There’s a saying, “No one likes change except a baby with a dirty diaper, and even then the baby will cry about it!” Embracing change involves three attitudes: acknowledgement, adjustment, and acceptance.
A successful industrialist once addressed a large body of executives. Speaking on the topic “Following the Leader,” he emphasized two difficulties leaders often struggle with. First, leaders struggle with getting people to think—to really think. Second, leaders struggle with getting people to establish and maintain priorities. We all wrestle with doing things in order of importance. One of the reasons for this struggle is that we often don’t know what deserves our immediate attention. For ministry our first priority is clear: prayer.
People ask this question because there is no reference to God or the Law in Song of Solomon and it seems explicit in celebrating sexual love. Through the centuries it has been one of the most controversial books in the Bible.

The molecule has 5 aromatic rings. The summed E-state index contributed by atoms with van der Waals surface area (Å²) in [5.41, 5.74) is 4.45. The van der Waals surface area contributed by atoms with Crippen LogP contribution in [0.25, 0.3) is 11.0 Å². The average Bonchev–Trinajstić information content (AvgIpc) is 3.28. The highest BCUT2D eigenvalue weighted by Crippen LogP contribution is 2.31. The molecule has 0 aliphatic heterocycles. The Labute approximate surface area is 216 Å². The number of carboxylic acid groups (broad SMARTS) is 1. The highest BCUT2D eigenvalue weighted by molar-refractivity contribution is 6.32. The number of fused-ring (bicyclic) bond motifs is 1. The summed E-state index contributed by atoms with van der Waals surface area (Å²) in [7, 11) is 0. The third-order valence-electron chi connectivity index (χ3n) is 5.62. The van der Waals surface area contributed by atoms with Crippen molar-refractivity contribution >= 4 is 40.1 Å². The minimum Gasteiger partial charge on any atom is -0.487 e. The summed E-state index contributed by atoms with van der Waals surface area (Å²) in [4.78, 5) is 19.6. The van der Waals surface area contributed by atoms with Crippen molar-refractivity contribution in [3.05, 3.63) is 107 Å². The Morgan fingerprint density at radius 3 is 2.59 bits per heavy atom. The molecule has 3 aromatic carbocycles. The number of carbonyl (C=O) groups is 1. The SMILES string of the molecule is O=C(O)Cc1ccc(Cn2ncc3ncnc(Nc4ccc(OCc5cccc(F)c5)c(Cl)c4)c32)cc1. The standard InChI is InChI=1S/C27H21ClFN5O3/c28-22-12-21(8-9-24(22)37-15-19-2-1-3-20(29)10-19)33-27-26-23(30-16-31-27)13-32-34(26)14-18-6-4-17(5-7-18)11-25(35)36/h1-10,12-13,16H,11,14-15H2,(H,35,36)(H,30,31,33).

Over the decades, the people have not changed but the ministry has. There has been an undeniable pressure to adjust the model of church.
All of us need encouragement. We need somebody to believe in us. To reassure and reinforce us. To help us pick up the pieces and go on. To fuel our flame of determination as we face the odds against us.
The doctrine of the virgin birth, or perhaps more accurately the virgin conception, is important for many reasons. On it hang the doctrines of original sin, the inspiration of Scripture, who Jesus was, and what Jesus did in salvation.
When we are younger it seems a bit easier to relate to God’s purpose for our lives. We readily find meaning in our role as a parent, in social relationships, in work, and in church activity. As we age this can change.
The teaching of Jesus and the apostles is unmistakable. Heaven is for those who have been saved from their sin by trusting in Jesus. Heaven is not a mythical place for all people regardless of their background.
A mentor points out blind spots and reproves you when you need to be confronted about your pride. A mentor won’t back off. A mentor relentlessly presses for excellence. A mentor cares about your character.
I couldn't have completed Day 3's gruelling 161 km without Jim. While the ride started out as a personal marathon, Jim's encouragement taught me the most important lesson I've encountered about teamwork.